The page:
precriticism

criticism

[krit-uh-siz-uhm]
noun
1.
the act of passing judgment as to the merits of anything.
2.
the act of passing severe judgment; censure; faultfinding.
3.
the act or art of analyzing and evaluating or judging the quality of a literary or artistic work, musical performance, art exhibit, dramatic production, etc.
4.
a critical comment, article, or essay; critique.
5.
any of various methods of studying texts or documents for the purpose of dating or reconstructing them, evaluating their authenticity, analyzing their content or style, etc.: historical criticism; literary criticism.
6.
investigation of the text, origin, etc., of literary documents, especially Biblical ones: textual criticism.

Origin:
1600–10; critic + -ism

countercriticism, noun
overcriticism, noun
precriticism, noun

critic, criticism, critique.


2. stricture, animadversion. 4. See review.
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Based on the Random House Dictionary, © Random House, Inc. 2014.
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World English Dictionary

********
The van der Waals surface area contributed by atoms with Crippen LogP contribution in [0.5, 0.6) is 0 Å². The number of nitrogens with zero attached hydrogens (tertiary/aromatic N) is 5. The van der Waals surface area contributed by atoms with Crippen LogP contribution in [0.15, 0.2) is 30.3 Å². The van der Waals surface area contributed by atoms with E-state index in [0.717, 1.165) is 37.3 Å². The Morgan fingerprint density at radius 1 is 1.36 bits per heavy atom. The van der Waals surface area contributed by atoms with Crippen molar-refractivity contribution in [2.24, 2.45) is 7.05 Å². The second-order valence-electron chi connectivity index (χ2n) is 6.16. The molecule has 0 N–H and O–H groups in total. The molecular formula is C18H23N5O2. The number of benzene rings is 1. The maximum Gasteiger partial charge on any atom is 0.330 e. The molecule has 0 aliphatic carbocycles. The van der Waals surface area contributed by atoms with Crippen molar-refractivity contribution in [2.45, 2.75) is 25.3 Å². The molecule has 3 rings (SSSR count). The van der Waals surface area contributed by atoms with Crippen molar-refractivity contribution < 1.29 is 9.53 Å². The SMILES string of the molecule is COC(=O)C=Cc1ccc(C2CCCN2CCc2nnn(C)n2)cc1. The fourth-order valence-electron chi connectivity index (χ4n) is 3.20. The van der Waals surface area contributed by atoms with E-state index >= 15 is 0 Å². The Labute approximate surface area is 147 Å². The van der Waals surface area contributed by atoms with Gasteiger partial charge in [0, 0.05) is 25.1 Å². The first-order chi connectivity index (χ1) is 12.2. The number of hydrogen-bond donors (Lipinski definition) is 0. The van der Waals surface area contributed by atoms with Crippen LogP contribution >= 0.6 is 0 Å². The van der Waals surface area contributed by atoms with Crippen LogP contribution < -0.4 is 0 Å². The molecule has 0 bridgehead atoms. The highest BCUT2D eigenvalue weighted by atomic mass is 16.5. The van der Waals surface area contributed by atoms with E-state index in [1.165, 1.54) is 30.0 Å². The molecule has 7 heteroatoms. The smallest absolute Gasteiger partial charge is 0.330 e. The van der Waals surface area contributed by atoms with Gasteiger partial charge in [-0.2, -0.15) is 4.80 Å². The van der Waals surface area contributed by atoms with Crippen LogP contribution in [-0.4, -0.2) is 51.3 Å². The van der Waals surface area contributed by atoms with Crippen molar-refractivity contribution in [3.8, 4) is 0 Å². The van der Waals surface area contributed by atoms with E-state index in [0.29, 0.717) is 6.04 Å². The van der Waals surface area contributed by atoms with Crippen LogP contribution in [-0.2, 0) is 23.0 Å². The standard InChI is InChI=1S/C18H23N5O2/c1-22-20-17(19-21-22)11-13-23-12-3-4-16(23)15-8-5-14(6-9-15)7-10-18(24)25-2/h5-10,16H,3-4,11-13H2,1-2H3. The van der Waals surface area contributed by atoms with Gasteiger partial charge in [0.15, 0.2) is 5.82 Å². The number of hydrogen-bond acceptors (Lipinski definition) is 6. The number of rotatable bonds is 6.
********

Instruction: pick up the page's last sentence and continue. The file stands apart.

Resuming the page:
criticism (ˈkrɪtɪˌsɪzəm)
 
n
1.  the act or an instance of making an unfavourable or severe judgment, comment, etc
2.  the analysis or evaluation of a work of art, literature, etc
3.  the occupation of a critic
4.  a work that sets out to evaluate or analyse
5.  Also called: textual criticism the investigation of a particular text, with related material, in order to establish an authentic text

Collins English Dictionary - Complete & Unabridged 10th Edition
2009 © William Collins Sons & Co. Ltd. 1979, 1986 © HarperCollins
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Etymonline
Word Origin & History

criticism
c.1600, "action of criticizing," from critic + -ism. Meaning "art of estimating literary worth" is from 1670s.
Online Etymology Dictionary, © 2010 Douglas Harper
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